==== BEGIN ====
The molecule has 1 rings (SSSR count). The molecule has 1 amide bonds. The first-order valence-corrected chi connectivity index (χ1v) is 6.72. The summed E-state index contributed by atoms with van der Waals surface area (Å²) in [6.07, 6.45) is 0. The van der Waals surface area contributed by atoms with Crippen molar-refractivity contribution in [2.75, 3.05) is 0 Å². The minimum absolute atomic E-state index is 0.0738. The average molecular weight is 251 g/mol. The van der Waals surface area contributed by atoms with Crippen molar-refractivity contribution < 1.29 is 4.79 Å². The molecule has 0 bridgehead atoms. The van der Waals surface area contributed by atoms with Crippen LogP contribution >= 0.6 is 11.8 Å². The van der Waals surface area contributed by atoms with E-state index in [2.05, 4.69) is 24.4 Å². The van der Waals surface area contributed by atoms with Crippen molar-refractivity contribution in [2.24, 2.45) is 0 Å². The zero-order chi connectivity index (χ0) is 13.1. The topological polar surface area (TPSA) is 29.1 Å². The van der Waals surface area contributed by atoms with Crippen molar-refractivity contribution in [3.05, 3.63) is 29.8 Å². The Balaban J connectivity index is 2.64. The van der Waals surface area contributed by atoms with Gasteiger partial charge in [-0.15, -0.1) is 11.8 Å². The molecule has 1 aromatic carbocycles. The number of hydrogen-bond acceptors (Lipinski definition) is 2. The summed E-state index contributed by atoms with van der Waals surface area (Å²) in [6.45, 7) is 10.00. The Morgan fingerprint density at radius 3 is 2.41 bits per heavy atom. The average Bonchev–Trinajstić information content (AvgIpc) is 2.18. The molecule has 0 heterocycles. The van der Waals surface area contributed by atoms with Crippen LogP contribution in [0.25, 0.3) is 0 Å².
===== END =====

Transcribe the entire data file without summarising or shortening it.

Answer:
The molecule has 1 rings (SSSR count). The molecule has 1 amide bonds. The first-order valence-corrected chi connectivity index (χ1v) is 6.72. The summed E-state index contributed by atoms with van der Waals surface area (Å²) in [6.07, 6.45) is 0. The van der Waals surface area contributed by atoms with Crippen molar-refractivity contribution in [2.75, 3.05) is 0 Å². The minimum absolute atomic E-state index is 0.0738. The average molecular weight is 251 g/mol. The van der Waals surface area contributed by atoms with Crippen molar-refractivity contribution < 1.29 is 4.79 Å². The molecule has 0 bridgehead atoms. The van der Waals surface area contributed by atoms with Crippen LogP contribution >= 0.6 is 11.8 Å². The van der Waals surface area contributed by atoms with E-state index in [2.05, 4.69) is 24.4 Å². The van der Waals surface area contributed by atoms with Crippen molar-refractivity contribution in [2.24, 2.45) is 0 Å². The zero-order chi connectivity index (χ0) is 13.1. The topological polar surface area (TPSA) is 29.1 Å². The van der Waals surface area contributed by atoms with Crippen molar-refractivity contribution in [3.05, 3.63) is 29.8 Å². The Balaban J connectivity index is 2.64. The van der Waals surface area contributed by atoms with Gasteiger partial charge in [-0.15, -0.1) is 11.8 Å². The molecule has 1 aromatic carbocycles. The number of hydrogen-bond acceptors (Lipinski definition) is 2. The summed E-state index contributed by atoms with van der Waals surface area (Å²) in [6.45, 7) is 10.00. The Morgan fingerprint density at radius 3 is 2.41 bits per heavy atom. The average Bonchev–Trinajstić information content (AvgIpc) is 2.18. The molecule has 0 heterocycles. The van der Waals surface area contributed by atoms with Crippen LogP contribution in [0.25, 0.3) is 0 Å².